Death metal evades acceptance through its embrace of the primitive and threatening. When you take highly detail-oriented thinking and apply it to that basic approach, the result flowers into hidden complexity and covert beauty. Condemner attempts to make interesting music within the most primitive, grinding, and nihilistic death metal vocabulary and ends with a highly listenable album.7 Comments
Perhaps the best way to describe this album would be as traditional heavy metal crafted with a death metal approach. Monotone vocals accompany a changing tapestry of guitar riffs that relocate melody to the guitar and force the use of a compelling rhythm to unite each song, giving them an anthemic but unstable quality, creating an air of mystery to the album.3 Comments
Huoripukki – Voima & Barbaria
Fallen Temple, 2018
This reissue of two EPs as one CD/LP demonstrates clearly why the “Incantoclone” bands are all the rage: they take metal backward to rock and carefully disguise this as a wave of noise. To make an Incantoclone band, you forget about all the cool extended riffs and structures of Onward to Golgotha and focus on the rushing riff, which consists of choosing a power chord — first five frets only please! — and then wiggling your fingers in a constant chromatic fill over that note.5 Comments
Death Squad – Split You At The Seams
Ever Rat Records, 1991
Speed metal — rising from Tank, Satan, Metallica, and Mercyful Fate — had a good but short run in the 1980s before enterprising poseurs worked rock and blues back into the mix, taking away the focus on riffs and song construction in favor of what were essentially pop songs with lots of muted E-chords. Split You At The Seams shows a late entry with roll-your-own spirit.6 Comments
Continuing from part 1, here we analyze a different set of both good and bad vocalists who either achieved notoriety through a set of gimmicks or by being particularly gifted in a vocal style that has come to define Metal in the public eye. Unlike other genres of music, no universally acknowledged methodology has been created nor do formal teaching centers exist for growls. Yet in a time where such vocalizations have drawn more people than anyone could have expected it is necessary to seek those who do it well and add a layer of depth to the music, and to denigrate those who make a mockery or seek monetary gain from what was the most inaccessible form of singing conceived by man.
At a time when most of the worthy metal was being produced in England with a few exceptions in Europe and America as most bands emerging were straddling the line between Hard Rock and Heavy metal or resorting to recreating the dirty rock of the early 70s in order to achieve mainstream success as there was much more to be gained financially from such endeavors. Iron Maiden had dazzled the world with Killers, Melissa and Kill ‘Em All were just around the corner and metal would proceed through a very sudden transformation with these releases. In between all this former heroes like Judas Priest,Motorhead and Scorpions were embracing the stadiums. In such a frantic period, in a country where music had never been a cultural strength. Sortilège, after studying their cousins from across the pond would release one of the greatest Heavy metal EPs of all time only for the aforementioned bands to overshadow them and relegate them to cult favorite;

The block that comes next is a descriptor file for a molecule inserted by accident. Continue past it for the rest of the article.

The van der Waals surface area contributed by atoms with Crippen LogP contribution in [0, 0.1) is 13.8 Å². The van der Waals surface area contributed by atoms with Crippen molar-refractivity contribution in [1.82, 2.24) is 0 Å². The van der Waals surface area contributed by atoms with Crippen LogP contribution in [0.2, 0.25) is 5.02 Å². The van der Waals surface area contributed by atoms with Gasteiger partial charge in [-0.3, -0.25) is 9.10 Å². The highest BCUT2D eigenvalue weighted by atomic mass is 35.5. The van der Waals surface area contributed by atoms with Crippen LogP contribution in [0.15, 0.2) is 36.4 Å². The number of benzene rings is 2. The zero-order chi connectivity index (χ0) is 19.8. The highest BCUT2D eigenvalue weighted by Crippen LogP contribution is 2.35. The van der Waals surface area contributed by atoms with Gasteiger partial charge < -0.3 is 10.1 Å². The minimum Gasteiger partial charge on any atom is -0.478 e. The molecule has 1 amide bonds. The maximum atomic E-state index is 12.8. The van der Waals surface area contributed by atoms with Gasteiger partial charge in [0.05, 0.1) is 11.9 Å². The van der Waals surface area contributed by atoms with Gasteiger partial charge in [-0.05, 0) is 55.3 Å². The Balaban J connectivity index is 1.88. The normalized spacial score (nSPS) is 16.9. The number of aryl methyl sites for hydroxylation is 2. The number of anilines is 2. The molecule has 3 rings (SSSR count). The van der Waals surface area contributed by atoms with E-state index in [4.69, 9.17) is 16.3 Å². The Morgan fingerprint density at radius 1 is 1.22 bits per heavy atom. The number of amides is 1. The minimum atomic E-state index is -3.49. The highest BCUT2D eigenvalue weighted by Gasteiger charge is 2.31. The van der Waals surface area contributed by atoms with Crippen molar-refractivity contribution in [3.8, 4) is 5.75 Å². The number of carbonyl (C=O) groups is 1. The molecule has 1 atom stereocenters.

When one hears the name Fleshcrawl, the first thing that comes to mind is the legendary Autopsy song from Mental Funeral, yet a very peculiar German band carries that name. Descend Into the Absurd marks their highest peak musically and rightfully so. Taking more from the fully formed European style of the time that was influenced by Autopsy than Autopsy themselves. Combining Doom dirges that exude morbidity and flowing pensive phrasal riffs, Fleshcrawl create a forgotten classic and an important addition to Death metal.
Celtic Frost planned to release a three-part requiem starting with “Rex Irea” which saw the light of day on Into The Pandaemonium in 1987. Now, Celtic Frost continuation band Triptykon plans to perform all three parts at the legendary Roadburn show in the Netherlands on April 12, 2019.3 Comments
Lynx keeps a foot in both worlds: the mysterious atmosphere of the classic material, and the more emotional nature of post-metal, but without the self-pitying dwindling melodies of emo. In this way, it keeps what black metal delivered alive, but leaves out some of the technique and structure that made songs the original genre distinctive and expressive.39 Comments